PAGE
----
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Original painting SOLD, acrylic and flashe on canvas, 1080 x 1630mm (including frame), 2016
Explore the story of the artwork >>
Print sizes and editions (limited to 95)
- Regular museum archival paper print - 475 x 780mm
- Large museum archival paper print - 710 x 1156mm
- Extra Large museum canvas print - 780 x 1262mm
Your unique limited edition fine art print
- Sofia Minson creates your exclusive signed print
- We ship for $25 in NZ and from $50 internationally
- Your artwork arrives rolled, ready to be framed - do you need help? Request framing guidance
The story of Ngahuia
This painting of Aotearoa's native and sadly extinct huia birds, along with the piece "Tuihana" of the same size, which Minson painted concurrently, "flowed beautifully and was a joy to create" according to the artist.
Her process for both works started with loose, black, ink-like washes for the body of the bird using a vinyl, water based paint called flashe, and lastly came the fine detailing in black to give the huia a surreal, ornate quality. The triangle patterns that make up the branch are based on tāniko designs that are found in decorative Maori weaving used to decorate the borders of fine garments. The substantial wooden frame was chosen to bring out the birds' characters, giving the impression of traditional human portraits.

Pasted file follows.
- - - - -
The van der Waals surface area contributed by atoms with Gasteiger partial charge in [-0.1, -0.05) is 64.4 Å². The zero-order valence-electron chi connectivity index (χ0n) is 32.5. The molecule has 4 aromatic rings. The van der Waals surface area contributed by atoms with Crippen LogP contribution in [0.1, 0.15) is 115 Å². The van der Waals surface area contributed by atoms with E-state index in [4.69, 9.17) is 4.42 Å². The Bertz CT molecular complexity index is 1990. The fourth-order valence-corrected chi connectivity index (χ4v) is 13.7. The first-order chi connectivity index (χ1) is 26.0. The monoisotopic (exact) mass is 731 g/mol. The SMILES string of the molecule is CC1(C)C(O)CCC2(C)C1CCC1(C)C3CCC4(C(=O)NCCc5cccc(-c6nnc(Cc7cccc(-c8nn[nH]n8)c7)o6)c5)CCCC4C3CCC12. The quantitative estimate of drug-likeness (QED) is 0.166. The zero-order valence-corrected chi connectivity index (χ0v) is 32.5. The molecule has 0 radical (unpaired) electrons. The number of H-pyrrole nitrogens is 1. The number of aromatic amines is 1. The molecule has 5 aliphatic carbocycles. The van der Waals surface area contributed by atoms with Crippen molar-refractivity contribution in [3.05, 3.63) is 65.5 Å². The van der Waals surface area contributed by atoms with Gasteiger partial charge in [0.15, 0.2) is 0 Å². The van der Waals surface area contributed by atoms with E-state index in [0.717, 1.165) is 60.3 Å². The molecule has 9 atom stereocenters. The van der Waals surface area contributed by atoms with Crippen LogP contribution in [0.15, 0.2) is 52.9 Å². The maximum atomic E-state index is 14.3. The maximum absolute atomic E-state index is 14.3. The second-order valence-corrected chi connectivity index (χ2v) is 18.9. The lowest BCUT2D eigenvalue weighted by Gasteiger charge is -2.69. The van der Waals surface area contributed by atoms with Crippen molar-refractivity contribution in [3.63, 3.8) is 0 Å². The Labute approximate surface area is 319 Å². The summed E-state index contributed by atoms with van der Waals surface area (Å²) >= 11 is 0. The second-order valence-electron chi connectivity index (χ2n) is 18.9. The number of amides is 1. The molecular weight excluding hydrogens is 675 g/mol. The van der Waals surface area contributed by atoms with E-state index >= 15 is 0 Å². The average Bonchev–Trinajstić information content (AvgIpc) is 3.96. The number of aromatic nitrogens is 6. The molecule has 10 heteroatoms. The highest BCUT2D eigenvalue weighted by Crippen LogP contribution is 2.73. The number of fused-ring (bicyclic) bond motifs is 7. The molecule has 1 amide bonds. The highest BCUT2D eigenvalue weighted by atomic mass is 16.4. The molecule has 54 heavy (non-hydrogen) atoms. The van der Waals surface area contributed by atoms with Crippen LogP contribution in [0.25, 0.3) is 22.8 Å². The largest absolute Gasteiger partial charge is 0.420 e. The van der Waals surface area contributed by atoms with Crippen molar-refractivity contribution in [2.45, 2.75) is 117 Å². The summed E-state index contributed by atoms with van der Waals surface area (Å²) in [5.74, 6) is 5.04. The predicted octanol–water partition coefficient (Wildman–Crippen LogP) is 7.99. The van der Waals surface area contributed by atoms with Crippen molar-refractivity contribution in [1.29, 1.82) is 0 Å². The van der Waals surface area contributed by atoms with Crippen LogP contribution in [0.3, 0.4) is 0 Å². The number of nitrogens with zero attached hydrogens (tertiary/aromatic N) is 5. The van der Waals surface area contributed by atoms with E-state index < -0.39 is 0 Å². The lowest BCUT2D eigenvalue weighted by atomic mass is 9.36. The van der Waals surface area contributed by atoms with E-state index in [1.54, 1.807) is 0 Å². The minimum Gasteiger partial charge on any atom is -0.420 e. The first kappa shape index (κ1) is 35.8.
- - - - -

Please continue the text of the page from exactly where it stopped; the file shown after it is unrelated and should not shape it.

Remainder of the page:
The two sister paintings "Tuihana" and "Ngahuia" both have names that are fairly common for Maori women. This is another element that suggests personality and harkens to human portraiture.
Uia, uia, uia
Huia, with their black bodies, white tipped tail feathers and fleshy orange wattles, were the largest of New Zealand's wattlebird species. Female and male huia had markedly different bill shapes making them the most extreme example of sexual bill dimorphism of any bird species. Maori named the bird after its loud, smooth call "uia, uia, uia."
Extinction of the huia
Sofia's bird and landscape paintings bring her own attention to precious parts of the natural world that all of us, as kaitiaki or guardians, must work to protect. We still have the tui but the last accepted sighting of a huia was in 1907. Their extinction was due to predation by introduced mammals, the removal of swathes of their natural forested habitat and to a lesser extent, being hunted for their prized white tipped feathers. For Sofia, huia have become a strong symbol of her connection to the natural world and also her whakapapa or genealogy, often giving her the sense of an ancestral presence whiles she paints. Ngahuia shines a light on a part of nature that even generations after it has gone, we continue to cherish.
Sofia Minson Paintings | New Zealand Artwork